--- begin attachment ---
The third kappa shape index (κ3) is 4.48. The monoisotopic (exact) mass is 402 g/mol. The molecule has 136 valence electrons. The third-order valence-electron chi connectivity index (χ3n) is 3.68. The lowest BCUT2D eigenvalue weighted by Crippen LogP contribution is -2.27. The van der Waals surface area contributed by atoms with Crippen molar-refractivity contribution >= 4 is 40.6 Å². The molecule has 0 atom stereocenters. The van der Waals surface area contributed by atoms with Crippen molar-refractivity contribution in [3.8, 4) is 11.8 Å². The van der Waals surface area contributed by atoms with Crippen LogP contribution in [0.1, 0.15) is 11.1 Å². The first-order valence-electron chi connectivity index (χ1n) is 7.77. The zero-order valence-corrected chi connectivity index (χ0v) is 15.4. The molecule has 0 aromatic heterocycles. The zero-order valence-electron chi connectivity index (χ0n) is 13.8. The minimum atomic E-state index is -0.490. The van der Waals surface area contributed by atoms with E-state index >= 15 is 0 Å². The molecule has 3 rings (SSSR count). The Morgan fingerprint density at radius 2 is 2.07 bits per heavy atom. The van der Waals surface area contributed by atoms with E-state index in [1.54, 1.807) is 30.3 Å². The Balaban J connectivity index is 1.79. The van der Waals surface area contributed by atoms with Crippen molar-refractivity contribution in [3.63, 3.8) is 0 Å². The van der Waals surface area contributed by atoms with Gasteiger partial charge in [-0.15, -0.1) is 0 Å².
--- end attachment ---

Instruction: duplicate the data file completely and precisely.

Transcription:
The third kappa shape index (κ3) is 4.48. The monoisotopic (exact) mass is 402 g/mol. The molecule has 136 valence electrons. The third-order valence-electron chi connectivity index (χ3n) is 3.68. The lowest BCUT2D eigenvalue weighted by Crippen LogP contribution is -2.27. The van der Waals surface area contributed by atoms with Crippen molar-refractivity contribution >= 4 is 40.6 Å². The molecule has 0 atom stereocenters. The van der Waals surface area contributed by atoms with Crippen molar-refractivity contribution in [3.8, 4) is 11.8 Å². The van der Waals surface area contributed by atoms with Crippen LogP contribution in [0.1, 0.15) is 11.1 Å². The first-order valence-electron chi connectivity index (χ1n) is 7.77. The zero-order valence-corrected chi connectivity index (χ0v) is 15.4. The molecule has 0 aromatic heterocycles. The zero-order valence-electron chi connectivity index (χ0n) is 13.8. The minimum atomic E-state index is -0.490. The van der Waals surface area contributed by atoms with E-state index >= 15 is 0 Å². The molecule has 3 rings (SSSR count). The Morgan fingerprint density at radius 2 is 2.07 bits per heavy atom. The van der Waals surface area contributed by atoms with E-state index in [1.54, 1.807) is 30.3 Å². The Balaban J connectivity index is 1.79. The van der Waals surface area contributed by atoms with Crippen molar-refractivity contribution in [3.63, 3.8) is 0 Å². The van der Waals surface area contributed by atoms with Gasteiger partial charge in [-0.15, -0.1) is 0 Å².